Officials need to protect area
To the editor:
Early reports seem to indicate that the new COVID-19 virus affects most children relatively mildly. On the other hand, it has proven to kill an alarming percentage of older folks who get it. From what I have read, this thing spreads from person to person more easily than the flu, so at this point I’m pretty sure it will get up to our neck of the woods eventually.
Already we hear how there is a shortage of facemasks for use by medical people. Since the virus most often kills by interfering with breathing, it stands to reason that many lives may hinge upon the availability of artificial respiration machines in our hospitals. Well we only have so much of that type equipment, and more costs money, and production of more is probably going to be stalled by industry shutdowns in China and elsewhere.
So our best chance of not overwhelming the equipment we do have is to slow down how rapidly the virus spreads through our community. Assuming, as I hope, that the virus is indeed mild in its effects upon children, we should not let that lull us into sluggishness when it comes to closing down our schools at the first hint of trouble. Schools are certainly a tremendous swapping-ground for viruses, and our kids are going to be carrying those germs out to every corner of our community, including over to grandma and grandpa’s house. Due to the mild form the infection often takes on in individual cases, plus its similarity to common cold symptoms, we cannot rely upon the judgement of parents regarding if their kids should go to school or not. Nor can we expect kids to wash their hands well enough to make much difference, when the virus is primarily spread through airborne particles.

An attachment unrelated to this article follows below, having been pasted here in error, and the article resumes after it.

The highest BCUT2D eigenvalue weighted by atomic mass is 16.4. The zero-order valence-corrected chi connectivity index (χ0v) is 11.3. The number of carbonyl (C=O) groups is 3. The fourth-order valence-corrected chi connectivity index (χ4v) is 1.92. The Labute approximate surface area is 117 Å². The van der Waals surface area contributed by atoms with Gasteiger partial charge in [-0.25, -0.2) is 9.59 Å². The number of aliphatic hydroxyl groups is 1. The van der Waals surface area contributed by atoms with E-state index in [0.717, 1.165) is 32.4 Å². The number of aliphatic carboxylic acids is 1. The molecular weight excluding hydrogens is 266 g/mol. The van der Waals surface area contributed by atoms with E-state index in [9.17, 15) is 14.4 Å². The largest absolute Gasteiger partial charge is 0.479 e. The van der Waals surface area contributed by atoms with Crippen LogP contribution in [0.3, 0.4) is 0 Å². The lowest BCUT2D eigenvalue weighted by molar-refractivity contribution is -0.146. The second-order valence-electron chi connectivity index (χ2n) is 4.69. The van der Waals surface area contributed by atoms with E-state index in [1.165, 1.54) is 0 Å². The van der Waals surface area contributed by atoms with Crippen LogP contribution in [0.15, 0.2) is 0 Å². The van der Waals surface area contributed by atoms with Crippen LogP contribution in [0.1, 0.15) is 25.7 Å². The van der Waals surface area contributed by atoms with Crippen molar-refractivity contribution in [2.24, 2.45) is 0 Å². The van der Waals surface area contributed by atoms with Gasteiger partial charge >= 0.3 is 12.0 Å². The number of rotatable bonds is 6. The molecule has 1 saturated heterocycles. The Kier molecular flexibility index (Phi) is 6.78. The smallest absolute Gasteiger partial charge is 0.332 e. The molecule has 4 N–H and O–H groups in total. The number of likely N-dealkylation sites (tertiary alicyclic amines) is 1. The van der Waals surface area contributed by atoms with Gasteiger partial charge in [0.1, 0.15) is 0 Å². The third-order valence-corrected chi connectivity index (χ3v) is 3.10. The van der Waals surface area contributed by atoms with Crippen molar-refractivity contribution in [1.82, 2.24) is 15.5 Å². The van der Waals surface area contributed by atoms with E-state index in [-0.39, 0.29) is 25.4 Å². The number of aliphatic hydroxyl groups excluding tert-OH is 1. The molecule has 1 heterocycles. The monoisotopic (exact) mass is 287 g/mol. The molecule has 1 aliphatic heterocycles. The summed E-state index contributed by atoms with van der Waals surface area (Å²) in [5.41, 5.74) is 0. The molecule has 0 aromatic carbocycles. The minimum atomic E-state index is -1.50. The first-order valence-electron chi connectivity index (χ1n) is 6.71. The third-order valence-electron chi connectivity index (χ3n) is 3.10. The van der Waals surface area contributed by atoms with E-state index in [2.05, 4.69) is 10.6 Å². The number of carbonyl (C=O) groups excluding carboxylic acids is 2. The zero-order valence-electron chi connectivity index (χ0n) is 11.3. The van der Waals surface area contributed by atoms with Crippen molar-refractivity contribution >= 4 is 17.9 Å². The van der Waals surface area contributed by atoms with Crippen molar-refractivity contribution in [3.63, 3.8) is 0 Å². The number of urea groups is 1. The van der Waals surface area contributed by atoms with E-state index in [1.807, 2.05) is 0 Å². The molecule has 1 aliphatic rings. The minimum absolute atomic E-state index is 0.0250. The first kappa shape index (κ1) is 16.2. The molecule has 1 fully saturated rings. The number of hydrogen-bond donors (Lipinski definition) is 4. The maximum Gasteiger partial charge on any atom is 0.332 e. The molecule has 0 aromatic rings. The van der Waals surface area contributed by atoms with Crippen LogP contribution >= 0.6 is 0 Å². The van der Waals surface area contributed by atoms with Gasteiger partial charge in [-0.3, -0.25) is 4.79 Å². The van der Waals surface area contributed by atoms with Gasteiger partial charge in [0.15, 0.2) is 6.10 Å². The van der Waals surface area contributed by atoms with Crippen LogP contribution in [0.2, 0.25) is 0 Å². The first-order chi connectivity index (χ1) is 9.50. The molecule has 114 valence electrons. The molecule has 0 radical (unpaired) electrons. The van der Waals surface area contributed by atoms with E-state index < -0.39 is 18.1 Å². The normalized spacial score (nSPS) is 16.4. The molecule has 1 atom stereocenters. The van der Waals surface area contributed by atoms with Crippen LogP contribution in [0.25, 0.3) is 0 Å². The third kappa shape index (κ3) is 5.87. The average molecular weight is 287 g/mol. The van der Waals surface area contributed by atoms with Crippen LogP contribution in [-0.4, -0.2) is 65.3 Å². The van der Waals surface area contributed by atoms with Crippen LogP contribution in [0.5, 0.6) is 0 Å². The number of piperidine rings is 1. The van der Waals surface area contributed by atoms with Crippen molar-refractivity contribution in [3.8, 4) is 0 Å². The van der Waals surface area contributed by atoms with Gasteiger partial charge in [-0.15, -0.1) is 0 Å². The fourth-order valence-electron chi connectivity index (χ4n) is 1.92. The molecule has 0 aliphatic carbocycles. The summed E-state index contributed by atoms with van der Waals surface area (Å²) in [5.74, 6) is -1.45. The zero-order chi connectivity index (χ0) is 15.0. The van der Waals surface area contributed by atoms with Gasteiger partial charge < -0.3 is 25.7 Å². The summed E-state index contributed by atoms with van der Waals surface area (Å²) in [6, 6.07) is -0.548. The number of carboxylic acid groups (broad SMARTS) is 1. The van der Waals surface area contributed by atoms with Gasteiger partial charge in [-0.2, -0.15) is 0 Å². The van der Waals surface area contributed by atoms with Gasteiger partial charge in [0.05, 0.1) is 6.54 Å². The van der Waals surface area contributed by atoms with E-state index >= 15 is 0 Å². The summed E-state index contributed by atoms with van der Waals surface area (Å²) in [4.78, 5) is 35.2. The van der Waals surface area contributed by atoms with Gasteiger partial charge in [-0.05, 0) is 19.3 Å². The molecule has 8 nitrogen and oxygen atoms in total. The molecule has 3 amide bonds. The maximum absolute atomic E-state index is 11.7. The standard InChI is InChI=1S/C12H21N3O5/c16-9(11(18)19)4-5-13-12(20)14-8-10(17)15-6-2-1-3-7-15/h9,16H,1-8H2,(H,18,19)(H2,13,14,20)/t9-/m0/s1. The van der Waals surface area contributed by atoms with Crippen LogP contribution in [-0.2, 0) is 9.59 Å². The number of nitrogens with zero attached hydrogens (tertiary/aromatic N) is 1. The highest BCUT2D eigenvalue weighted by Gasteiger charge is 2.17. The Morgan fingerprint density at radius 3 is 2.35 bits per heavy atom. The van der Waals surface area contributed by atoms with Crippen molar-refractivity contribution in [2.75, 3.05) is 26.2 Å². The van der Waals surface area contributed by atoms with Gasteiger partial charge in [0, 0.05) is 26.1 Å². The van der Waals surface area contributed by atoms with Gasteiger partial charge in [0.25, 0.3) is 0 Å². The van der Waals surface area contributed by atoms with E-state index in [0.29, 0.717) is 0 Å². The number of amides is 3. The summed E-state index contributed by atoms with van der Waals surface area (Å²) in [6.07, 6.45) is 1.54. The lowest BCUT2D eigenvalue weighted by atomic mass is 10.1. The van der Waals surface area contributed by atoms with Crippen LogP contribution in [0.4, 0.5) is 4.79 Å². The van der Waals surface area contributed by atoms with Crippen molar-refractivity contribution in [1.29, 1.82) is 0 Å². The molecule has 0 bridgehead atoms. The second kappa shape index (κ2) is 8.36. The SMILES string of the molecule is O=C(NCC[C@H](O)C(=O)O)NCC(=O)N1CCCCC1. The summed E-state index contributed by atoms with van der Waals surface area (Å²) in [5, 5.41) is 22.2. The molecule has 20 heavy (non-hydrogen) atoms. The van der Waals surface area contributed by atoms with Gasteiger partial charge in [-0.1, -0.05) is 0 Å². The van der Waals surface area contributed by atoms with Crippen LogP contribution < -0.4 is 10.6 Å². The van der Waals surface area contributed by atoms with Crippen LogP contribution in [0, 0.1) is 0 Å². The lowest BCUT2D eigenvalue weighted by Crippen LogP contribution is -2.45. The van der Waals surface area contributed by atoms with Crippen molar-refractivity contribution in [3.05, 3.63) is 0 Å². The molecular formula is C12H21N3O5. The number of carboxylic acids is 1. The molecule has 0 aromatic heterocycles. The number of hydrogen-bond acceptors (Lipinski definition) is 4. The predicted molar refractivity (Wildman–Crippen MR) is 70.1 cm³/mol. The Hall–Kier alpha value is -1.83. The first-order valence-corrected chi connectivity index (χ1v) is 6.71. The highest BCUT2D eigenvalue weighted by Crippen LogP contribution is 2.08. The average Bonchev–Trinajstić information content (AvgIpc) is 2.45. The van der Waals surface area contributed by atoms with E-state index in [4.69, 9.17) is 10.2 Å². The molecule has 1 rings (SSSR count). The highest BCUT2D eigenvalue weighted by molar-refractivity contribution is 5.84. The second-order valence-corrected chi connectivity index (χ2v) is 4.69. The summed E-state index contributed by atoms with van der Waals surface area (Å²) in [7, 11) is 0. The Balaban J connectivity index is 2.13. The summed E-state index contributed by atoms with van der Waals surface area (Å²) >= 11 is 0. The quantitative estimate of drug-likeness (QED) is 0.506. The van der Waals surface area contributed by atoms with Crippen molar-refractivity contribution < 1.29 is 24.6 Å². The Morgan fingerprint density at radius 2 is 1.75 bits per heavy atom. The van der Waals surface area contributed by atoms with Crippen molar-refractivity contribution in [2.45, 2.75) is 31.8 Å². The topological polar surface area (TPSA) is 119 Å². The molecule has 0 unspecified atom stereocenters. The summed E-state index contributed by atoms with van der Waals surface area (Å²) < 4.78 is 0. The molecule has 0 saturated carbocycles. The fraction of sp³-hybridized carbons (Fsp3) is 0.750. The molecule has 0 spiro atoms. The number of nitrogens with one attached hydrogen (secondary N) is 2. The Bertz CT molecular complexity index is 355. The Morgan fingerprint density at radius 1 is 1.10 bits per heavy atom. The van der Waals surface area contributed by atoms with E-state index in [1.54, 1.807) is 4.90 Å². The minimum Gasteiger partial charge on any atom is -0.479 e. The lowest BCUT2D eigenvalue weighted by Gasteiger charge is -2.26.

Panic is never a good thing, but we should not mistake for panic a readiness and a willingness to take swift and decisive action. The lives of many of our elderly may hinge upon our schools being shut down quickly at the first hint of COVID-19 in our area.